Hi Thomas,
Carl and myself were working on a role playing game when he got the job at IBM. Our combat system gave you several choices depending on your class and level.
Such as ,
aim your sword for your enemy's head,
slash straight down,
Poke at them with the point,
and so on.
The key to the combat system would be if you pick the same choice a second time, your speed would be faster but the enemy would also have a higher chance to deflect the thrust. If you picked different ways of attacking you would slow down your initiative but also lower the chance the enemy would block you. The game would control when you or your enemy would strike and sometimes the enemy beat you to the swing.
If the enemy did beet you, you would choose to,
1` back off and defend,
continue your thrust,
Duck out of the way.
If you continued you would get hit but you might also inflict damage on the enemy. Your armor could deflect the hit and thus you would not get any damage but it could also throw your aim off. For example, if you were aiming for the head you would get a 50 percent miss, but if you were aiming for the body, maybe a 20 percent miss. Unfortunately we did not continue with this game and I don't think I have the source code for the combat section which was still in testing. Carl was working on that part while I was making a data base of about a thousand objects and weapons that you could encounter.
Each object had three levels of description, far, close, and inspection.
They all had a size, a weight and a cost.
If a weapon they had an age, a speed rating, and a damage capacity.
Plus the type of damage they would make, such as slashing or bludging.
It was in Carl's format that used a series of numbers in an external text file for most of the fields.
So I don't know how helpful this would be for another developer.
Phil

----- Original Message ----- From: "Thomas Ward" <thomasward1...@gmail.com>
To: "Gamers Discussion list" <gamers@audyssey.org>
Sent: Friday, July 17, 2009 10:02 AM
Subject: Re: [Audyssey] Combat was: Creating Roll Playing Games From Scratch


Hi,
Yeah, I agree that the way combat is presented in Sryth and other rpg
style games like it is pretty dull. This is one aspect of roll playing
games that is much better in a human moderated paper and pen game. The
combat was just so much different with a human gm to decide things.
For example, back in the early 1990's, when I was in Junior High, some
friends and I were playing the X-Men roll playing game that was out
then. We had a pretty decent gm who would direct the battles against the
enemies. We certainly were not limited to rolling to see who got the
highest roll like you see with Sryth. Instead there was a certain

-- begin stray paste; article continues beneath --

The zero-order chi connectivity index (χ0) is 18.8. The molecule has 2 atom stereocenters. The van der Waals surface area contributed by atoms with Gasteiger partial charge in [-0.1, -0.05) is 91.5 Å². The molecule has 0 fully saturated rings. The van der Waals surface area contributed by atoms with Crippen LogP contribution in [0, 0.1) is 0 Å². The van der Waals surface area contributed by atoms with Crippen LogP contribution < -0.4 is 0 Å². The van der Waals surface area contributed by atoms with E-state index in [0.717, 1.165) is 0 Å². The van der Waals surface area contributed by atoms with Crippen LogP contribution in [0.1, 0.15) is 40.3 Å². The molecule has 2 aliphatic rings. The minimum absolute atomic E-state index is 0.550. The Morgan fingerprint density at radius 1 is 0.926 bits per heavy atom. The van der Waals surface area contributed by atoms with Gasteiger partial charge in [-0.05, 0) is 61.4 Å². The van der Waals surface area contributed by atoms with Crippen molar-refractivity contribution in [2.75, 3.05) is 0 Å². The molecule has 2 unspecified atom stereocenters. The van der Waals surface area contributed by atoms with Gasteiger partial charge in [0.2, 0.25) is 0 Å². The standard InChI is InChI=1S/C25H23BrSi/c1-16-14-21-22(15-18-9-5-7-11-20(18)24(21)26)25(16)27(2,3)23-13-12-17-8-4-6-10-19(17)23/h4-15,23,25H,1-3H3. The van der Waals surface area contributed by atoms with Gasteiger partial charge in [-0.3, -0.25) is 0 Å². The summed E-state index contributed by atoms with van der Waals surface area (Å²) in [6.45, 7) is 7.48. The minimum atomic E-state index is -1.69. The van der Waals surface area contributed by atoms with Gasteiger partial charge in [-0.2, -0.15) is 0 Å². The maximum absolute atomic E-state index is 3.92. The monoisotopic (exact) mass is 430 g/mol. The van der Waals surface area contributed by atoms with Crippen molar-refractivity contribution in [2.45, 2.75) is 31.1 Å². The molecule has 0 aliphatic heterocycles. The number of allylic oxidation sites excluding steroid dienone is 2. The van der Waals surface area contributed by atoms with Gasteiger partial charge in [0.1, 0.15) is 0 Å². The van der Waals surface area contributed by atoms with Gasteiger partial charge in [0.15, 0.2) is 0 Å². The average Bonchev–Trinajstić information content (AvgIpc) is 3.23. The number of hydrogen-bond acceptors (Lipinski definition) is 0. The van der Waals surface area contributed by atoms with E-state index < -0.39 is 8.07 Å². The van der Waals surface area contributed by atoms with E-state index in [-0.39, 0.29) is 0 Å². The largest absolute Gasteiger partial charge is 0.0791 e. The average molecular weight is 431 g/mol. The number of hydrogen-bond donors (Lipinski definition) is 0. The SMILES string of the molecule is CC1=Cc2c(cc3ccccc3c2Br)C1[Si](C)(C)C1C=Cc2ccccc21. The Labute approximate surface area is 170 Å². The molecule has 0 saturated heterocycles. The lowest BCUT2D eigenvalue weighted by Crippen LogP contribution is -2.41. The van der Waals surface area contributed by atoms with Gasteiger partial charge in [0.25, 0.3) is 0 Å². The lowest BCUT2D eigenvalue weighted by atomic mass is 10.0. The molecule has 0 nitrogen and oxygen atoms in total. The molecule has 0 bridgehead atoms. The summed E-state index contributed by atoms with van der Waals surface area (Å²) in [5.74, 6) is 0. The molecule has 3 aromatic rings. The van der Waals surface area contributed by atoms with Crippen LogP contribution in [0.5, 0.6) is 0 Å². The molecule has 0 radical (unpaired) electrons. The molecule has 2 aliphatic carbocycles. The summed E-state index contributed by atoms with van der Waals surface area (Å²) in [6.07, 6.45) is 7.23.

tactical or strategy element involved in it.
Let us say I was playing Wolverine. I might tell the gm I want to slash
Magneto with my claws. He would then tell me I am out of range, and if i
wanted to attack i'd have to try and get closer. I might tell the gm I
am running towards Magneto. Then, the gm playing Magneto might throw a
metal pipe or something at me. I'd have to perform a skill check to see
if I can dodge it. Since I need to dodge that flying pipe I would have
several choices from ducking it, jumping over it, steping aside, or use
my claws to knock it out of the air. Either way I was in full control of
whow I would attempt to block Magneto's attack, and it felt like I was
in control of the combat. As though I really was there deciding upon a
course of action.
The way Sryth handles combat is functional but quite boring in
comparison. It is as though you and the enemy are standing there toe to
toe slugging it out. As Shadow Dragon aptly put it, "it is like you are
swinging your sword hoping to God you hit something rather than an
accomplished fighter or warrior."
Anyway, I am certainly willing to work with everyone on the combat
system if I get something written. The combat system should be
entertaining, enjoyable, rather than a dull task to advance in the game.
Smile.

dark wrote:
I actually really agree with you on this point.

An interesting combat system which required actual tactics would be
great, and the you hit it, it hit's you style does get dull very quickly.

Being an atmosphere freak, I always want propper atmospheric
descriptions of what happens in combat to give me the idea of really
being in a fight, rather than just rolling numbers.

In traditional D&d the numbers were only there for a guide, and it was
up to the gm to describe what actually happened in combat.

The problem is i'm not sure how easy it would be to create that sort
of system with enough tactical decisions to make in a smaller game,
-----  though it's quite possible entombed is going to manage it
nicely from the way that combat system is developing.

Beware the Grue!

Dark.


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